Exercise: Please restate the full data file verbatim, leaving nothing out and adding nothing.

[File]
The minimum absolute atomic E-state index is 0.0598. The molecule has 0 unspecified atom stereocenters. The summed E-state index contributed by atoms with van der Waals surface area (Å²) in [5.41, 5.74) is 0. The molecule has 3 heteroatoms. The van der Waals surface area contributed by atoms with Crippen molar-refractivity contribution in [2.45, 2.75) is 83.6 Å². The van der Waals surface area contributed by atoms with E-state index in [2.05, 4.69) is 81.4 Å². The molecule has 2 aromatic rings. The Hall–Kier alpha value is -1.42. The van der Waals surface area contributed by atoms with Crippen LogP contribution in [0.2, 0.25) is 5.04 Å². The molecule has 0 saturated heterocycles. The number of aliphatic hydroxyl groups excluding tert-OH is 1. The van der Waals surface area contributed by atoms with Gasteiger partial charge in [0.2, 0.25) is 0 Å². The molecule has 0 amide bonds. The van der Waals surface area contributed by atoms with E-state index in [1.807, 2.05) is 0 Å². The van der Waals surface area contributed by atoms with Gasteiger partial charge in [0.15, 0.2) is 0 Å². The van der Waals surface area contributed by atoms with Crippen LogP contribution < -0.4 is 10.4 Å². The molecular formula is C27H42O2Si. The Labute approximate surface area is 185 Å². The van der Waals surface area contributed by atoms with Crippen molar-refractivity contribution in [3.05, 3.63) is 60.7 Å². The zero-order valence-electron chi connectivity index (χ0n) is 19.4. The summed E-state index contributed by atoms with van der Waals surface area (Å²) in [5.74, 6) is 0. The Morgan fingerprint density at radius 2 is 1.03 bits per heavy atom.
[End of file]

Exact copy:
The minimum absolute atomic E-state index is 0.0598. The molecule has 0 unspecified atom stereocenters. The summed E-state index contributed by atoms with van der Waals surface area (Å²) in [5.41, 5.74) is 0. The molecule has 3 heteroatoms. The van der Waals surface area contributed by atoms with Crippen molar-refractivity contribution in [2.45, 2.75) is 83.6 Å². The van der Waals surface area contributed by atoms with E-state index in [2.05, 4.69) is 81.4 Å². The molecule has 2 aromatic rings. The Hall–Kier alpha value is -1.42. The van der Waals surface area contributed by atoms with Crippen LogP contribution in [0.2, 0.25) is 5.04 Å². The molecule has 0 saturated heterocycles. The number of aliphatic hydroxyl groups excluding tert-OH is 1. The van der Waals surface area contributed by atoms with Gasteiger partial charge in [0.2, 0.25) is 0 Å². The molecule has 0 amide bonds. The van der Waals surface area contributed by atoms with E-state index in [1.807, 2.05) is 0 Å². The van der Waals surface area contributed by atoms with Gasteiger partial charge in [0.15, 0.2) is 0 Å². The van der Waals surface area contributed by atoms with Crippen LogP contribution < -0.4 is 10.4 Å². The molecular formula is C27H42O2Si. The Labute approximate surface area is 185 Å². The van der Waals surface area contributed by atoms with Crippen molar-refractivity contribution in [3.05, 3.63) is 60.7 Å². The zero-order valence-electron chi connectivity index (χ0n) is 19.4. The summed E-state index contributed by atoms with van der Waals surface area (Å²) in [5.74, 6) is 0. The Morgan fingerprint density at radius 2 is 1.03 bits per heavy atom.